Among the first requests from insurance companies after you’ve been hurt in a car crash is to take a recorded statement from you about the accident. Another question frequently posed to us by prospective clients of our Personal Injury practice is
“Should I give a recorded statement to the insurance company?
If you spend enough time around attorneys, you will discover that the answer to most legal questions starts with “It depends. . .” and the answer to this question is no different! While you are likely under an obligation to provide your own insurance company with a statement by virtue of the provisions contained in your insurance policy contract, you are under no such obligation when it comes to the at-fault driver’s insurance company.
It is important to be aware that any information you provide to an adjuster in a recorded statement may later be used against you, either to diminish your credibility and/or the value of your claim or to attribute some fault for the crash to you. In a recorded statement, an adjuster will go through a series of questions designed to help her identify: (1) all parties involved in a car crash; (2) who is at fault; (3) whether coverage should be afforded; and (4) the extent of the injuries caused by the crash, if any.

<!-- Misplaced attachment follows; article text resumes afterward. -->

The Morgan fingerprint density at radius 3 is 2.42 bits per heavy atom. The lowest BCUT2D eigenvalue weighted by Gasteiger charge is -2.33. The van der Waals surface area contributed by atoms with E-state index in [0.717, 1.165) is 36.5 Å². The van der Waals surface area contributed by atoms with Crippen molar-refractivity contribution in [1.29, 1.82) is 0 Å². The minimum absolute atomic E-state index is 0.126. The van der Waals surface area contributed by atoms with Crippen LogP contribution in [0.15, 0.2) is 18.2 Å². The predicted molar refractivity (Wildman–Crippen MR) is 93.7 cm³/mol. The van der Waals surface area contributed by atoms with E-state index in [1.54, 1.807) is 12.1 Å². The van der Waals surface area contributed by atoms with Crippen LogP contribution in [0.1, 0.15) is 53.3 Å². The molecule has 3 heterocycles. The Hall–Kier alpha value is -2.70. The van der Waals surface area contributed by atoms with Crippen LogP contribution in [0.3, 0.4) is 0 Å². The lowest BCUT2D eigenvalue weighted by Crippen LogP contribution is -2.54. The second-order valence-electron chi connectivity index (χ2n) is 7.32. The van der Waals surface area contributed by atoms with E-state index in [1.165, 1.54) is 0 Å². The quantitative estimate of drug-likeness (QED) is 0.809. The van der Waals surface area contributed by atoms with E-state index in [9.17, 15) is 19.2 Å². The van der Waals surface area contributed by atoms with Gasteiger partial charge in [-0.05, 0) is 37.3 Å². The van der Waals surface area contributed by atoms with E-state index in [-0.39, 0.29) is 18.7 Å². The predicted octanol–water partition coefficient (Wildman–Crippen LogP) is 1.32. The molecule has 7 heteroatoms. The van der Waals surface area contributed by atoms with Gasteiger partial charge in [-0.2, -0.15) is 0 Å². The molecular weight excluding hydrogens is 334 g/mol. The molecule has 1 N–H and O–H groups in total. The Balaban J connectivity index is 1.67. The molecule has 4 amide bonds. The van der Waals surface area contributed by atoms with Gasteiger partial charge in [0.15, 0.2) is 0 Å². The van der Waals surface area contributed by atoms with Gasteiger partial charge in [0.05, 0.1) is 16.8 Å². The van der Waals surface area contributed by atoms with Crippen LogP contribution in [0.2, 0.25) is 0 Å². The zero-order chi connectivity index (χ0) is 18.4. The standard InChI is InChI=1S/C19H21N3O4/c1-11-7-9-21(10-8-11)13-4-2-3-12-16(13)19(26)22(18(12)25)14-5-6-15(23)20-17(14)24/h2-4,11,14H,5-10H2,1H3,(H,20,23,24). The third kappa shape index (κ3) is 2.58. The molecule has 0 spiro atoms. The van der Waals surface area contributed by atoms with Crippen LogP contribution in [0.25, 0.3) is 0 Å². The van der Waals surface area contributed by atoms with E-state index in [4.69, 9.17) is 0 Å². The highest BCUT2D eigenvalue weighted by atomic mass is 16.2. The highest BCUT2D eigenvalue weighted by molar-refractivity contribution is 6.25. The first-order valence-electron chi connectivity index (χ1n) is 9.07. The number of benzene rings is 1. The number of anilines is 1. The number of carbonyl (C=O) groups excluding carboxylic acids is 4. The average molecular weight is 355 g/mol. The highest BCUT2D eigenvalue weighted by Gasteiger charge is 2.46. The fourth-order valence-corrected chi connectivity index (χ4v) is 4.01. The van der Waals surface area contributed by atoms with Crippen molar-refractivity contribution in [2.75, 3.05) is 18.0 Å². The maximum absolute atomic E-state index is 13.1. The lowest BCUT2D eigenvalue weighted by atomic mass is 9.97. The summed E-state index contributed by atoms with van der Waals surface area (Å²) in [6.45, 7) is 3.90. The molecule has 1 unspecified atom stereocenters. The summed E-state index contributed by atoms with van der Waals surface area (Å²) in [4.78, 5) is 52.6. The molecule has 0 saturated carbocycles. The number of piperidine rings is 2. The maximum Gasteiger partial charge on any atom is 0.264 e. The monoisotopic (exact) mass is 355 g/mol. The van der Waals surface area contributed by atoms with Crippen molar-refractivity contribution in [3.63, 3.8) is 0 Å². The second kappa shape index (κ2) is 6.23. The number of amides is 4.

Even if the other driver was ticketed and admitted fault for the crash, the insurance adjuster may still ask questions designed to identify whether you had any comparative negligence in the crash. In the state of Colorado, a driver can recover damages for property damage and bodily injury caused by a car crash ONLY if she was less than 50% at fault. If an adjuster determines you failed to keep a proper lookout or to take evasive action, for example, she could conclude that you had 15% comparative negligence in a crash and offer to pay only 85% of your damages. Typically, an adjuster is going to draw these conclusions from answers you gave in a recorded statement.
It is commonplace for liability adjusters to tell unrepresented injury claimants that a claim simply cannot move forward without a recorded statement. This assertion is almost always false, especially if police investigated the accident and created a report.
Unfortunately, if you do not have legal representation, an adjuster may continue to stall in an effort to force you to provide a statement, even where it may not be necessary or required of you. If you have been injured because of another driver’s negligence and the insurance company is giving you the runaround over giving recorded statements, contact the Colorado Springs Injury Attorneys at Rosenbaum & Wootton, P.C. by calling 719.634.0102 or by clicking on this link to schedule your FREE INITIAL CONSULTATION.